Data Extraction: The Ultimate Guide to Extracting Data from Any Source
Data extraction is a term used to describe the movement of data from a source data set. Data extraction is often the first step of an Extraction, Transformation and Load (ETL) process of a data pipeline. Data engineers are responsible for performing data extraction, feeding data analytics and Machine Learning (ML) functions.
There are many ways to share data for extraction. Data can be secured using encryption to protect it from theft at rest and in transit. The publish and subscription model is one means of sharing data. A less sophisticated method is to push files to the consuming sources using protocols such as FTP and SFTP.
Pull mechanisms allow consumers to download data from a web browser using HTTP so network admins don’t need to open sockets that can become a potential attack vector from hackers. Downloading from a website creates a file inside the consuming side of the connection, inside the firewall.
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Data Extraction Sources
After data is extracted, it can be cleaned, transformed and loaded into analytic databases. Below are some examples of how data is extracted and organized by data source type:
Flat files are two-dimensional, consisting of bytes of data. Files are stored in an operating file system or cloud service file store. A file is structured as a stream of bits with special character strings to denote the end-of-file (EOF) or new-line/linefeed (CRLF), allowing them to be represented as a set of records. Each record in the file can be of a fixed-length or variable length ascribed by the CRLF special character string. A delimiter string logically separates fields within a record. For example, the delimiter string would be the comma character in a. CSV file. Data extraction utilities understand this format making reading flat files easy. The data extraction tool reads the file field by field, assigning data types as directed. Unlike data streams, flat files have a more defined life cycle of creation, opening, appending, closing, and deleting.
Most applications and operating system functions produce log files used for exception handling, auditing and as a source of analytic data. Log files are usually flat files. Because these files are often configured with limited retention periods to save storage space, they must be extracted before the retention period expires or overwritten.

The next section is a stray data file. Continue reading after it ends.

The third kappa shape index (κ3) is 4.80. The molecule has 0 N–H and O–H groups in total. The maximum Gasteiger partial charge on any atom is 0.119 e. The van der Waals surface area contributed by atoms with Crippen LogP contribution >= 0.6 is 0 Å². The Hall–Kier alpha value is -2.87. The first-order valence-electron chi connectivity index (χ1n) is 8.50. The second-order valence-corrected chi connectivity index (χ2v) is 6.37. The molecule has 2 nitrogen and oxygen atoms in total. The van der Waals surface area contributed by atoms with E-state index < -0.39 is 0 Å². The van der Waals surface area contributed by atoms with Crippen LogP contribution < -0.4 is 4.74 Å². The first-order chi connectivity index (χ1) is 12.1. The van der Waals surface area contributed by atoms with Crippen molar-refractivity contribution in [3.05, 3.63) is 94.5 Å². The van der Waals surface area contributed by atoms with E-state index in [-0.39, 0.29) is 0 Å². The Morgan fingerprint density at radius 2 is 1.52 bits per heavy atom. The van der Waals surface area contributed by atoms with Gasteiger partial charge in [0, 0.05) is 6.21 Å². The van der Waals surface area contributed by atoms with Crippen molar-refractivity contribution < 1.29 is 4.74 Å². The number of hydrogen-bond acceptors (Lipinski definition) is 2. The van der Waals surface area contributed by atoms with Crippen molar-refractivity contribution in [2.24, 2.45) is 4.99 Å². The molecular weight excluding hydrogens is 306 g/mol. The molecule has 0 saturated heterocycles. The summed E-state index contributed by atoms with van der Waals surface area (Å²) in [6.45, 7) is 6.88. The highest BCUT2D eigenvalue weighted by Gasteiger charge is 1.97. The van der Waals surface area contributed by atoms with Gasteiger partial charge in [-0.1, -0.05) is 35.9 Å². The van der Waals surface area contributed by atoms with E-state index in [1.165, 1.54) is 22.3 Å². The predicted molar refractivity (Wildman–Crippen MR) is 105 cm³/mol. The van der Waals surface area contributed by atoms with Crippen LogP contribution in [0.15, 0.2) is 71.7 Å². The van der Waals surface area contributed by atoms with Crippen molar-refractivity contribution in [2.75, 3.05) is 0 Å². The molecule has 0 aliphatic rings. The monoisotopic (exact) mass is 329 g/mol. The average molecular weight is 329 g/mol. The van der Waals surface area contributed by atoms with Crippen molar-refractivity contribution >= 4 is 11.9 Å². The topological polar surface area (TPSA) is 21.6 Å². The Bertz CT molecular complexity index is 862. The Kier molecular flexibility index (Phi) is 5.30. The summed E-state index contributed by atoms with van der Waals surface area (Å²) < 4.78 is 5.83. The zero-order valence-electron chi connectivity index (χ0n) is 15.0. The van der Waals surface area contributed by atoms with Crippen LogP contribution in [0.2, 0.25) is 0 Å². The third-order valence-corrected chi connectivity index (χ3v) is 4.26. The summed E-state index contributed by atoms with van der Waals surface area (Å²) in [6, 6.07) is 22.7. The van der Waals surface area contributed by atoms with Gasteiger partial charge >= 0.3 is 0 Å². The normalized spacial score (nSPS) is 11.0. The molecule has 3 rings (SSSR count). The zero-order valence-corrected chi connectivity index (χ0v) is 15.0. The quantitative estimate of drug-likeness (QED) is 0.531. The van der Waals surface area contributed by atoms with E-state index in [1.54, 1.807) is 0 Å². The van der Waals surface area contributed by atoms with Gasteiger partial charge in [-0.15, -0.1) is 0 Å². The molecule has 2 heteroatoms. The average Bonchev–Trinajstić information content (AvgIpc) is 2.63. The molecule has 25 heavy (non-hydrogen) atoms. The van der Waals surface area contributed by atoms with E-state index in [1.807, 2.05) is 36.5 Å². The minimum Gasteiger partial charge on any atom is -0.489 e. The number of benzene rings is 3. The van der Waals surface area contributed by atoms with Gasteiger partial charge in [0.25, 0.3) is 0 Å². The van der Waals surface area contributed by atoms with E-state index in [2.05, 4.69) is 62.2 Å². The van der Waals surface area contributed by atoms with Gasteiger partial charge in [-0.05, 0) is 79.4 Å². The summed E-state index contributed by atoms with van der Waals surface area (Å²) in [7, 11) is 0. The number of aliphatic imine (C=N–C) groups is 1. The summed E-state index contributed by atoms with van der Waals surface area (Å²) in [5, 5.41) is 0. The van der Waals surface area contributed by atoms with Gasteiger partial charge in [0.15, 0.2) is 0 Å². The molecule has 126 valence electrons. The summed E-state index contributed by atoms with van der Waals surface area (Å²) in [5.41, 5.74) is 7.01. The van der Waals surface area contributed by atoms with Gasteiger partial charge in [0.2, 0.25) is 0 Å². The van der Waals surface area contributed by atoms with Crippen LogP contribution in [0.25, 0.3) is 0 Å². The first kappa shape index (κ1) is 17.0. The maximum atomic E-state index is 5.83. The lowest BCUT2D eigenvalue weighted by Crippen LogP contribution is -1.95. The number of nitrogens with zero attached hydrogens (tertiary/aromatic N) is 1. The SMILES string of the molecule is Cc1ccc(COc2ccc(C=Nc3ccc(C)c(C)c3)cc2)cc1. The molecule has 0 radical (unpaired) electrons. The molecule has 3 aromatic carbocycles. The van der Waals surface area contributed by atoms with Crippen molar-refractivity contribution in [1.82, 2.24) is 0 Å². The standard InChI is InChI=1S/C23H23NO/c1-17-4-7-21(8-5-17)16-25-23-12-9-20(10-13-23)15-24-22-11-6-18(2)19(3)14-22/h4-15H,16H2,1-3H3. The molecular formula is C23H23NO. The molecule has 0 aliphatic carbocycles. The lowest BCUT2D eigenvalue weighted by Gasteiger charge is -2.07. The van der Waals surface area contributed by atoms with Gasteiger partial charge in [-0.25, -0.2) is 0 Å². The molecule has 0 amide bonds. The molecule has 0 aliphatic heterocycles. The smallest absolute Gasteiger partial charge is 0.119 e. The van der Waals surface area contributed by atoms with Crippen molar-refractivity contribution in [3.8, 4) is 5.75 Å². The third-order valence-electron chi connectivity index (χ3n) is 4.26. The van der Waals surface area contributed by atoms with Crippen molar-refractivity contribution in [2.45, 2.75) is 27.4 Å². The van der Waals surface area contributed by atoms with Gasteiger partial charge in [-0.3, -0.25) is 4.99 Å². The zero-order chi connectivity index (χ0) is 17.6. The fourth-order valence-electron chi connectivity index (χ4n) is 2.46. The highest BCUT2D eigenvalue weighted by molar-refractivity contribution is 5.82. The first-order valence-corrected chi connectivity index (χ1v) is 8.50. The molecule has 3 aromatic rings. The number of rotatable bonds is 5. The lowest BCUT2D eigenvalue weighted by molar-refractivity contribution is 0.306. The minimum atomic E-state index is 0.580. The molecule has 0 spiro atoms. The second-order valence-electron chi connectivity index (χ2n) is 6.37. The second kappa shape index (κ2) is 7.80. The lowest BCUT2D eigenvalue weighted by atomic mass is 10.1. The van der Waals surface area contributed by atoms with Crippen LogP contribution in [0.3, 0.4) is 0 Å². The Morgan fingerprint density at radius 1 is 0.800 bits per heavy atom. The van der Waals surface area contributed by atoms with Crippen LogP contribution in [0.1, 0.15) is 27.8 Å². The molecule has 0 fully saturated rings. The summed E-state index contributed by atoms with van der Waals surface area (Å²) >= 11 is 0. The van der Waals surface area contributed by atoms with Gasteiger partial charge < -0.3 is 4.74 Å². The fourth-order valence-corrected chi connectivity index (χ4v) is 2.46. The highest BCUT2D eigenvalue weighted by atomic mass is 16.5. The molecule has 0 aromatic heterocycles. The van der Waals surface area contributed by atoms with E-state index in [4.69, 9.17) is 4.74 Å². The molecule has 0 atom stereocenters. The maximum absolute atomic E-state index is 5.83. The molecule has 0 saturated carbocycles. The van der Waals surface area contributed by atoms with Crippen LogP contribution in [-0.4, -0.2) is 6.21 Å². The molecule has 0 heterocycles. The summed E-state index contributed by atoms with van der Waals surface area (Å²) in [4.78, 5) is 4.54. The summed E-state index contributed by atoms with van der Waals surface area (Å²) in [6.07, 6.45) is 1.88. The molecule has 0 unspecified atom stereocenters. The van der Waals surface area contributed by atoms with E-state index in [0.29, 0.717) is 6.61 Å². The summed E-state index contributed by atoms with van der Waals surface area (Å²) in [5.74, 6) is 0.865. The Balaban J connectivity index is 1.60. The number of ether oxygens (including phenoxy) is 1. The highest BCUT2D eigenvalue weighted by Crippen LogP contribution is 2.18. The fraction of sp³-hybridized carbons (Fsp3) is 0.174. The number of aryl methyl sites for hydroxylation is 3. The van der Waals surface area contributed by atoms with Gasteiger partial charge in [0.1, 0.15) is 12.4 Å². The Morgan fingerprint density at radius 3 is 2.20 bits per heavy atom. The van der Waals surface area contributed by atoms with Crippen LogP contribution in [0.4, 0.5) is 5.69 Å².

Data streams differ from flat files as they don’t have an end, so once opened, the data extraction utility will continue to wait for more data. Streamed data is managed by management applications such as Apache Kafka, which ingests the data stream source and stores it in a queue that data loaders or data integration tools subscribe to. As the data is created, it is ingested and made available to consuming applications via the stream manager. This publishes to the subscription system keeps administration costs down and saves a lot of coding on the consuming application side.
Some applications need to be notified immediately of changes, such as stock trading systems and automated driving systems; however, most systems can tolerate a short delay. Rather than be notified of each change, which can be expensive for CPU resources, it is often better to design consuming systems to pull the data periodically in batches or micro-batches. This kind of data extraction protects the consuming servers from becoming overwhelmed by the data streams they consume. Not all applications have the tolerance for delay, which is why streaming workloads are often hosted in cloud environments.
All applications are designed to receive data, process the data and output the resulting data. Legacy applications tend to use nonstandard data formats, so developers must read the data from the flat file containing the output report, for example. Modern web applications are designed to be used in bigger systems. They typically use standard self-describing formats such as JSON, which contains metadata such as field names, formats, and length information.
Data can be extracted from databases in three ways – by writing a custom application, using a data export tool, or using a vendor-provided interface such as ODBC. Most database providers include an export utility that unloads the data into a flat file. Data can be exported into a comma-delimited format for maximum portability. Driver programs such as ODBC and JDBC provide an application programming interface (API) for developers and data integration tools to use.
Data can be extracted from databases for more operational agility, such as maintaining replicas that are updated asynchronously so globally distributed offices or regional outlets have the local copy that lets them work autonomously. In this case, log capture systems such as Change-Data-Capture (CDC) systems such as HVR are used to extract and distribute data.
Another major reason to extract data from a database is for backup and recovery to maintain business continuity. Data can be extracted as physical blocks in these cases, bypassing the SQL layer for maximum throughput performance.